David Cameron has set himself on a collision course with Nick Clegg by challenging Liberal Democrat ministers to vote against the coalition government after he said he intended to press ahead with plans to redraw the electoral map.
Yesterday Nick Clegg said his party would vote against the boundary review when it came to a vote in mid-2013 after Tory MPs blocked Lib Dem backed plans to reform the House of Lords.
The change to the constituency boundaries that cuts the number of MPs from 650 to 600 would provide a much needed boost to the Conservative's chances of winning an overall majority at the next election.
Speaking during a visit to Wales on Tuesday, the prime minister said: "We want the boundary change vote to go ahead."
"I am going to be saying to every MP 'Look, the House of Commons ought to be smaller, it ought to be less expensive and we ought to have seats that are exactly the same size'," he said.
"I think everyone should come forward and vote for that proposal because it is a very sensible proposal and it will be put forward."
Labour has said the boundary changes are "gerrymandering" designed to tilt elections in favour of the Tories, and is expected to vote against them.
In order for the review to be defeated Lib Dem ministers as well as backbench MPs would have to join Labour in opposing the changes.
This could provoke a crisis in the coalition as ministers are expected to vote in favour of government measures and usually would be fired or asked to resign if they did not.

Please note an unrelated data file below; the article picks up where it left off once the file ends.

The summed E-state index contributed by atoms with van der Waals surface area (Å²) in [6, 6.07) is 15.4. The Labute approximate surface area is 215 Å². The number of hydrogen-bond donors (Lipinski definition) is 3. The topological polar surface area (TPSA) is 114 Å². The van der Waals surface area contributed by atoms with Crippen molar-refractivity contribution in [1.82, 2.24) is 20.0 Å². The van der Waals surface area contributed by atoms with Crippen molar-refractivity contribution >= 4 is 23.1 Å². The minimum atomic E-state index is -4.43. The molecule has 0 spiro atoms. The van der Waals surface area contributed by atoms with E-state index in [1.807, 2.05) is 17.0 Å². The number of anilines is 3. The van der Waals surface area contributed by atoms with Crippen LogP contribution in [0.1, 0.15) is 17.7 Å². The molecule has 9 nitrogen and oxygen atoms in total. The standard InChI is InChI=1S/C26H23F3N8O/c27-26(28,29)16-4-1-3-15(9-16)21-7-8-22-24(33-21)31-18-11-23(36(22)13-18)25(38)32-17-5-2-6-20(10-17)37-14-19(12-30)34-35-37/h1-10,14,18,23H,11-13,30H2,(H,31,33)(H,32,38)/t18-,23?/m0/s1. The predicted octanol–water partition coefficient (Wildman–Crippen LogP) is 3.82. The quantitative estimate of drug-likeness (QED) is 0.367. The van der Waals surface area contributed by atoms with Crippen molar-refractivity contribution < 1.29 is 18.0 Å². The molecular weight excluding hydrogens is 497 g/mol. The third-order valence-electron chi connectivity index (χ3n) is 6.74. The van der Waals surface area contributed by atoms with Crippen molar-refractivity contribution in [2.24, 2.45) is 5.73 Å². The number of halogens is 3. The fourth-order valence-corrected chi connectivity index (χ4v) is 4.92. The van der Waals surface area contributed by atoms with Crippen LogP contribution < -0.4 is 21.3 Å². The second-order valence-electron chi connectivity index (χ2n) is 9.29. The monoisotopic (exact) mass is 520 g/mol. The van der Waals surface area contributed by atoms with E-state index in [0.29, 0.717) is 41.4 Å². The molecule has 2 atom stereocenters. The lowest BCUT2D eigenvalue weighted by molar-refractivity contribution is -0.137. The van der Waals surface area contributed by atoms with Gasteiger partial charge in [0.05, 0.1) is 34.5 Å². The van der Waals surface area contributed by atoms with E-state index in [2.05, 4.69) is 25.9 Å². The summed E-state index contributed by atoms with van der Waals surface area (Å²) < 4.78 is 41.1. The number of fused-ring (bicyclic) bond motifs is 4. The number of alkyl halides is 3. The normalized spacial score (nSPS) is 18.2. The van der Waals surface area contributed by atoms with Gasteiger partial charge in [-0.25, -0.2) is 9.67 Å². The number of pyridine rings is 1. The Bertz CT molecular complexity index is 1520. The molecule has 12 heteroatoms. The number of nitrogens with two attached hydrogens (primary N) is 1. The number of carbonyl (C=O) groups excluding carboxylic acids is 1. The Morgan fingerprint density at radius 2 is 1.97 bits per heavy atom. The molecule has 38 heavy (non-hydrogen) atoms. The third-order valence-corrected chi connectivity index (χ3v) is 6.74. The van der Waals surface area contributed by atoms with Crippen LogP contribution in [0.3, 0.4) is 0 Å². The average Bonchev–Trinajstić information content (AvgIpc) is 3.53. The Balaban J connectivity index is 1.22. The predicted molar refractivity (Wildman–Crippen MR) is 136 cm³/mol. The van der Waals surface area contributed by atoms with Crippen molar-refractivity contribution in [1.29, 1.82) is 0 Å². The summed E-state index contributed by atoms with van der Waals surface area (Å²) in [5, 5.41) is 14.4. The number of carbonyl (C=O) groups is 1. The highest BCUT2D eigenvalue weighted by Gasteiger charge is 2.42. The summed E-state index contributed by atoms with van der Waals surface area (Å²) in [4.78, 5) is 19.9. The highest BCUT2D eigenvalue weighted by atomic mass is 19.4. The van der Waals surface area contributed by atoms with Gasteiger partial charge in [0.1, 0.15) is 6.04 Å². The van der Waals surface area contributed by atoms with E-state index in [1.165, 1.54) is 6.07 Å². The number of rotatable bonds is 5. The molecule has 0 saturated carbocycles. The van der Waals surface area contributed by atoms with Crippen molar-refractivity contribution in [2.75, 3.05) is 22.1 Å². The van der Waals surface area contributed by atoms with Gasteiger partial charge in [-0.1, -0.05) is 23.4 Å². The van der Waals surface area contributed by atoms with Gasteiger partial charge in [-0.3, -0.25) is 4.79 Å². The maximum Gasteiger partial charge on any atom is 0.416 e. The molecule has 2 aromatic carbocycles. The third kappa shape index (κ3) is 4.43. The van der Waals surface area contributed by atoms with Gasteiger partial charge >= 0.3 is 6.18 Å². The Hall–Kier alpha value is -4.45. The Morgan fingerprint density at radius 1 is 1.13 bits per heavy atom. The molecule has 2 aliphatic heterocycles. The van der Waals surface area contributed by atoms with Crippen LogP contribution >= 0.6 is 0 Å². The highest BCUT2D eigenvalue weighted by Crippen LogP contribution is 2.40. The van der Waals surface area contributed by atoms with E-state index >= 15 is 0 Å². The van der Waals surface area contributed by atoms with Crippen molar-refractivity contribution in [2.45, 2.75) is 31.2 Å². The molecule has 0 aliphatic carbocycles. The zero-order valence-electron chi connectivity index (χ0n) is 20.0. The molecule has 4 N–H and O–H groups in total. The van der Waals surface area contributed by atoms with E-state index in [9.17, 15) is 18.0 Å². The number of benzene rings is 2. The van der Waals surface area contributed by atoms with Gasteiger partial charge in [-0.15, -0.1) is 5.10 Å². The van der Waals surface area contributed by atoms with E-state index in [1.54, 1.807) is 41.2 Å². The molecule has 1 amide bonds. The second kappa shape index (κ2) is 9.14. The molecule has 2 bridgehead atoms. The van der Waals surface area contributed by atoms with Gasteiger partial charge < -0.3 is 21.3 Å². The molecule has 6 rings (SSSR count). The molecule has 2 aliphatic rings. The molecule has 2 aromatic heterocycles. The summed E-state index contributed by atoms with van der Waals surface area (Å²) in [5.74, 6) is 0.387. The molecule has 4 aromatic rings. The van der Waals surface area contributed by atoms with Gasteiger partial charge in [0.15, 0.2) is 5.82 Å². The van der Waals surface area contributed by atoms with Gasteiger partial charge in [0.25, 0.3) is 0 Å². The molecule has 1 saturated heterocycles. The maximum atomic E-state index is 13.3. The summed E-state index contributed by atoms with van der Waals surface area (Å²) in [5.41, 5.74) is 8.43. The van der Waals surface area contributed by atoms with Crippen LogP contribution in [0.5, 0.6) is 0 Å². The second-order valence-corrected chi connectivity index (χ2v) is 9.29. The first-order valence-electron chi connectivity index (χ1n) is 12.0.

However under the terms of the coalition agreement no Liberal Democrat minister can be removed by the prime minister without "full consultation" with the deputy prime minister.
On Monday Clegg said he would tell his MPs to vote against the boundary review as the Conservatives had "broken" the coalition contract by killing plans to create an elected House of Lords.
"I cannot permit a situation where Conservative rebels can pick and choose the parts of the contract they like, while Liberal Democrat MPs are bound to the entire agreement," he said.
Clegg's threat that the Lib Dems will vote down the boundary review has been met with outrage by many Tories, who argue the two policies should not be linked. They say that the boundary review was what their party got in exchange for agreeing to hold the AV referendum.
Lewis Baston, a senior research fellow at the think-tank Democratic Audit, told The Huffington Post yesterday if the Tories fail to secure a reduction in the number of MPs, the keys to Downing Street could be handed to Ed Miliband.
"Fighting the next election on the same boundaries as last time will increase the probability that the election will result in another hung parliament, probably with Labour as the largest single party," he said.